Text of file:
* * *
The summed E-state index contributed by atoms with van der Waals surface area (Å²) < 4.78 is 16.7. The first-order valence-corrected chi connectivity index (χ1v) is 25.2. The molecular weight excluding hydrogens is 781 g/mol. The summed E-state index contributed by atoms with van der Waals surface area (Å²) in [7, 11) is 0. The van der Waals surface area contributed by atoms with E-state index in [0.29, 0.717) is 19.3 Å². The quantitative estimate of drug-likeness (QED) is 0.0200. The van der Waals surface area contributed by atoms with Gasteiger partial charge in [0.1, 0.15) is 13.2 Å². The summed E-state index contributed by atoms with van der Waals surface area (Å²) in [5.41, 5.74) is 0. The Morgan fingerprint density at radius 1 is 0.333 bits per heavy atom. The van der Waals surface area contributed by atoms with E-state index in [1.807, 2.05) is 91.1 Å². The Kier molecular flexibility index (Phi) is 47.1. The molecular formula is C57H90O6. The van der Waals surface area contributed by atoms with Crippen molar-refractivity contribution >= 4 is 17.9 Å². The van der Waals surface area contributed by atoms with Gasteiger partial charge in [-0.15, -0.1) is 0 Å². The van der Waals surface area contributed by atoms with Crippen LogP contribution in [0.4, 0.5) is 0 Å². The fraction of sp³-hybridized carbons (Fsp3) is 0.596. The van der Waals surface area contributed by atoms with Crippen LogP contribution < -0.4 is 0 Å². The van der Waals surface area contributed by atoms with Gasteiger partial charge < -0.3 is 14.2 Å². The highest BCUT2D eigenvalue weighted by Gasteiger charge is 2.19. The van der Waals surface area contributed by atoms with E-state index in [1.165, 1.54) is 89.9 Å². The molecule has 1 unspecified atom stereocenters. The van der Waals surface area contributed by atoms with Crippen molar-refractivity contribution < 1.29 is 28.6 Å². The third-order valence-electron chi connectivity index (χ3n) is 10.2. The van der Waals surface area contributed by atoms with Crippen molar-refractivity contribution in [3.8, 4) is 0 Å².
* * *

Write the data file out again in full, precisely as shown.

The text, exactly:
The summed E-state index contributed by atoms with van der Waals surface area (Å²) < 4.78 is 16.7. The first-order valence-corrected chi connectivity index (χ1v) is 25.2. The molecular weight excluding hydrogens is 781 g/mol. The summed E-state index contributed by atoms with van der Waals surface area (Å²) in [7, 11) is 0. The van der Waals surface area contributed by atoms with E-state index in [0.29, 0.717) is 19.3 Å². The quantitative estimate of drug-likeness (QED) is 0.0200. The van der Waals surface area contributed by atoms with Gasteiger partial charge in [0.1, 0.15) is 13.2 Å². The summed E-state index contributed by atoms with van der Waals surface area (Å²) in [5.41, 5.74) is 0. The Morgan fingerprint density at radius 1 is 0.333 bits per heavy atom. The van der Waals surface area contributed by atoms with E-state index in [1.807, 2.05) is 91.1 Å². The Kier molecular flexibility index (Phi) is 47.1. The molecular formula is C57H90O6. The van der Waals surface area contributed by atoms with Crippen molar-refractivity contribution >= 4 is 17.9 Å². The van der Waals surface area contributed by atoms with Gasteiger partial charge in [-0.15, -0.1) is 0 Å². The van der Waals surface area contributed by atoms with Crippen LogP contribution in [0.4, 0.5) is 0 Å². The fraction of sp³-hybridized carbons (Fsp3) is 0.596. The van der Waals surface area contributed by atoms with Crippen LogP contribution < -0.4 is 0 Å². The van der Waals surface area contributed by atoms with Gasteiger partial charge < -0.3 is 14.2 Å². The highest BCUT2D eigenvalue weighted by Gasteiger charge is 2.19. The van der Waals surface area contributed by atoms with E-state index in [1.165, 1.54) is 89.9 Å². The molecule has 1 unspecified atom stereocenters. The van der Waals surface area contributed by atoms with Crippen molar-refractivity contribution < 1.29 is 28.6 Å². The third-order valence-electron chi connectivity index (χ3n) is 10.2. The van der Waals surface area contributed by atoms with Crippen molar-refractivity contribution in [3.8, 4) is 0 Å².